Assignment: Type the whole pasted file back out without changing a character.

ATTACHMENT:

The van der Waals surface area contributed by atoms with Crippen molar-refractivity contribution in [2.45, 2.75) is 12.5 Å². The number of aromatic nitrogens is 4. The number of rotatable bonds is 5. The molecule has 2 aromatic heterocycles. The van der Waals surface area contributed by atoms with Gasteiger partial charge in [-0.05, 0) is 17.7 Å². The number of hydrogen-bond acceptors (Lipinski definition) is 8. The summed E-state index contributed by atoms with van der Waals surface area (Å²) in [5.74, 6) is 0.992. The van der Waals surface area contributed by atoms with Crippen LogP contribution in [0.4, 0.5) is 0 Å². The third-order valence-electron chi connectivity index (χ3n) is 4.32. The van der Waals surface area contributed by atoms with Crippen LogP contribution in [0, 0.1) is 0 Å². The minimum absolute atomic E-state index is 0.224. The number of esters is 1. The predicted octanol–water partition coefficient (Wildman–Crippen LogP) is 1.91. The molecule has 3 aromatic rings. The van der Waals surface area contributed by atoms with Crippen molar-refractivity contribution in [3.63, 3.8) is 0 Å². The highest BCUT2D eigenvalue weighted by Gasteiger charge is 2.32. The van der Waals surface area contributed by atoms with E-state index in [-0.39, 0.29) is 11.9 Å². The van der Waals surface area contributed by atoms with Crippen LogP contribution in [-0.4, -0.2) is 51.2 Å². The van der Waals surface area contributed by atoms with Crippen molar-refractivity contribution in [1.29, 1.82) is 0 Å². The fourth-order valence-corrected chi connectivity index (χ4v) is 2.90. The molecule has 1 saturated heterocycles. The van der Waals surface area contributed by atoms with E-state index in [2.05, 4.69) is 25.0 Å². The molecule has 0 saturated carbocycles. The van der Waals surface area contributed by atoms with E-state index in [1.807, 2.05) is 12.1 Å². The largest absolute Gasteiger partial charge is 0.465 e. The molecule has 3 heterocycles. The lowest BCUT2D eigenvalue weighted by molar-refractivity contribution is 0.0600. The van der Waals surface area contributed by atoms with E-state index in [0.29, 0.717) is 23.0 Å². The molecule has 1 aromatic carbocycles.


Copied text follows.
The van der Waals surface area contributed by atoms with Crippen molar-refractivity contribution in [2.45, 2.75) is 12.5 Å². The number of aromatic nitrogens is 4. The number of rotatable bonds is 5. The molecule has 2 aromatic heterocycles. The van der Waals surface area contributed by atoms with Gasteiger partial charge in [-0.05, 0) is 17.7 Å². The number of hydrogen-bond acceptors (Lipinski definition) is 8. The summed E-state index contributed by atoms with van der Waals surface area (Å²) in [5.74, 6) is 0.992. The van der Waals surface area contributed by atoms with Crippen LogP contribution in [0.4, 0.5) is 0 Å². The third-order valence-electron chi connectivity index (χ3n) is 4.32. The van der Waals surface area contributed by atoms with Crippen LogP contribution in [0, 0.1) is 0 Å². The minimum absolute atomic E-state index is 0.224. The number of esters is 1. The predicted octanol–water partition coefficient (Wildman–Crippen LogP) is 1.91. The molecule has 3 aromatic rings. The van der Waals surface area contributed by atoms with Crippen molar-refractivity contribution in [3.63, 3.8) is 0 Å². The highest BCUT2D eigenvalue weighted by Gasteiger charge is 2.32. The van der Waals surface area contributed by atoms with E-state index in [-0.39, 0.29) is 11.9 Å². The van der Waals surface area contributed by atoms with Crippen LogP contribution in [-0.4, -0.2) is 51.2 Å². The van der Waals surface area contributed by atoms with Crippen molar-refractivity contribution in [1.29, 1.82) is 0 Å². The fourth-order valence-corrected chi connectivity index (χ4v) is 2.90. The molecule has 1 saturated heterocycles. The van der Waals surface area contributed by atoms with E-state index in [2.05, 4.69) is 25.0 Å². The molecule has 0 saturated carbocycles. The van der Waals surface area contributed by atoms with E-state index in [1.807, 2.05) is 12.1 Å². The largest absolute Gasteiger partial charge is 0.465 e. The molecule has 3 heterocycles. The lowest BCUT2D eigenvalue weighted by molar-refractivity contribution is 0.0600. The van der Waals surface area contributed by atoms with E-state index in [0.29, 0.717) is 23.0 Å². The molecule has 1 aromatic carbocycles.